Matsuo Basho is undoubtedly one of Japan’s greatest poets to have ever been born, and the Basho Memorial Museum on top of Yamadera is a museum completely devoted to his memory. Established in 1989 as part of the cultural building boom in Yamagata celebrating the 100-year anniversary of the founding of the city, the museum is just on the south side of the steep river valley facing Yamadera to the north, and focuses on the life of Matsuo Basho who perfected the art of haiku.
Many of Basho’s treasures and even his very own writing brush are displayed, along with great literary works from his time. The grounds themselves are also a sight to behold, with gorgeous gardens, and plenty of traditional Japanese style meeting rooms and tea rooms used by the public for tea ceremonies and other culture programs. The museum also often holds seminars on literature and haiku taikai poetry writing contests in both Japanese and English.
Yamadera Basho Memorial Museum
Yamagata used to be part of the Dewa Province during the warring states in the Edo period. Bunshokan is a historical building with red bricked corridor structures, and represents the typical Western-style architecture of the Taisho period. Bunshokan has undergone several extensive restoration works, and the building houses some exhibitions of splendid Taisho period clothes, as well as an exhibition of the history and culture of the Yamagata prefecture, with volunteer guides to show you around. There is also a relaxing garden space with a green lawn and brightly colored flowers to relax in.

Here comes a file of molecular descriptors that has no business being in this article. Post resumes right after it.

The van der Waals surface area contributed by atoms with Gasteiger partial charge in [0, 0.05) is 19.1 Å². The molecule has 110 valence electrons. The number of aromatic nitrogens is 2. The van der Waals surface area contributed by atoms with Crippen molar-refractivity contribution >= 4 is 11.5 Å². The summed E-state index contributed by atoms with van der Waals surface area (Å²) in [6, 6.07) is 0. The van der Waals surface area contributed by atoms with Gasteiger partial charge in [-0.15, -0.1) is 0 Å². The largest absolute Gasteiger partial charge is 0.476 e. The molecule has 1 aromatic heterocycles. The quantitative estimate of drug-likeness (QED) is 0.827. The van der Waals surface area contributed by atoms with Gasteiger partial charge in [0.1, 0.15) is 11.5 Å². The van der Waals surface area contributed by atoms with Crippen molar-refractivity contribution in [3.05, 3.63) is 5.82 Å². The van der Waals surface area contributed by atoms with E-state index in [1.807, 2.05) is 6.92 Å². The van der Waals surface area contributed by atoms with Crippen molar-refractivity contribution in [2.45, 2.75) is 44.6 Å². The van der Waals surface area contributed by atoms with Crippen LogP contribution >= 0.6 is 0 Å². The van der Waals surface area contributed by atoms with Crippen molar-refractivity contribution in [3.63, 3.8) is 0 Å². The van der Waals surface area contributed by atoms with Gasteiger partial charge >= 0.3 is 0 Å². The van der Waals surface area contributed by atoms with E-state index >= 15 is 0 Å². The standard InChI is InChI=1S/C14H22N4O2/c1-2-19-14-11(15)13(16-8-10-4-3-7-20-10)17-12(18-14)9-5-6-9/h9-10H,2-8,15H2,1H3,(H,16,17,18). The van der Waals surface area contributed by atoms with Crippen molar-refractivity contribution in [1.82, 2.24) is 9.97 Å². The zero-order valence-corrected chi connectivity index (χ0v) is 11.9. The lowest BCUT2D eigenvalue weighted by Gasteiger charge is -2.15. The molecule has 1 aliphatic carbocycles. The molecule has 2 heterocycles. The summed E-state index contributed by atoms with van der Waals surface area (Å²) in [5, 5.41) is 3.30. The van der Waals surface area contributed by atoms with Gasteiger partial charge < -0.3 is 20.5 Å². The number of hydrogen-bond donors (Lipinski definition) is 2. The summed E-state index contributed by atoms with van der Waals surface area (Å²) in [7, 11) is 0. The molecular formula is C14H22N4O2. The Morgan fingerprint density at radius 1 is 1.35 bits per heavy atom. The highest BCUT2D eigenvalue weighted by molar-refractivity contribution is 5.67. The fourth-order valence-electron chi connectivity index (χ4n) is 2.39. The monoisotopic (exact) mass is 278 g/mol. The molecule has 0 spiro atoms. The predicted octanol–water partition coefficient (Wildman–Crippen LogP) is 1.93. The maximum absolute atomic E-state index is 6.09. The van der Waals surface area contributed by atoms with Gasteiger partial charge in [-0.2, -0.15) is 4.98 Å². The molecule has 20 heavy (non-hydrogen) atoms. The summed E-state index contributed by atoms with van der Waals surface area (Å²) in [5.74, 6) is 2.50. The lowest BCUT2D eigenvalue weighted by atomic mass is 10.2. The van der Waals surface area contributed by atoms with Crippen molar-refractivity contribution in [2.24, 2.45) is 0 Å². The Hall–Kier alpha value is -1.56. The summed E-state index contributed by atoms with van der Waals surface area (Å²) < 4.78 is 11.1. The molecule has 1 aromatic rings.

Address: Hatagomachi, Yamagata Prefecture, Japan
7. Yamagata Castle
Yamagata Castle is a flatland style Japanese castle right in Yamagata’s city centre, and served as the headquarters for the daimyo during the Edo Period. A natural historic site, the castle has gone through multiple owners, with a roller coaster history of ruin and fame. After being sold to the government, many sakura were planted around the castle grounds in 1906 to commemorate the Russo-Japanese War. After World War II, the castle was transformed into Kajo Park, and has since gone through multiple restoration projects particularly on the East Gate, hoping to restore it to its early Edo Period condition by the year 2033. The castle was also listed as one of the 100 Fine Castles of Japan by the Japanese Castle Foundation in 2006.
Address: Yamagata, Yamagata Prefecture, Japan
8. Yamagata Museum of Art
The Yamagata Museum of Art opened in Yamagata in 1964, with its new three-story main building opening in 1985. The museum’s collection houses international and Japanese works by famous artists including Manet, Monet, Renoir, Cézanne, and Takahashi Yuichi, as well as Yosa Buson’s impressive six-panel byōbu of 1779. When you’re done traipsing around the mountains, come here for a breather and to appreciate the finer, artistic leanings of Yamagata.
Yamagata Museum of Art
Website: Yamagata Museum of Art
More than mountainsWhether you’re gazing at the countryside from up high on a mountain or checking out the fascinating history of the city in its buildings, there’s something amazingly calming about being in Yamagata that will almost certainly awaken you spiritually and make you feel at peace with the world. Come for this city’s amazing history and soak in the natural scenery while you’re at it, you won’t be disappointed.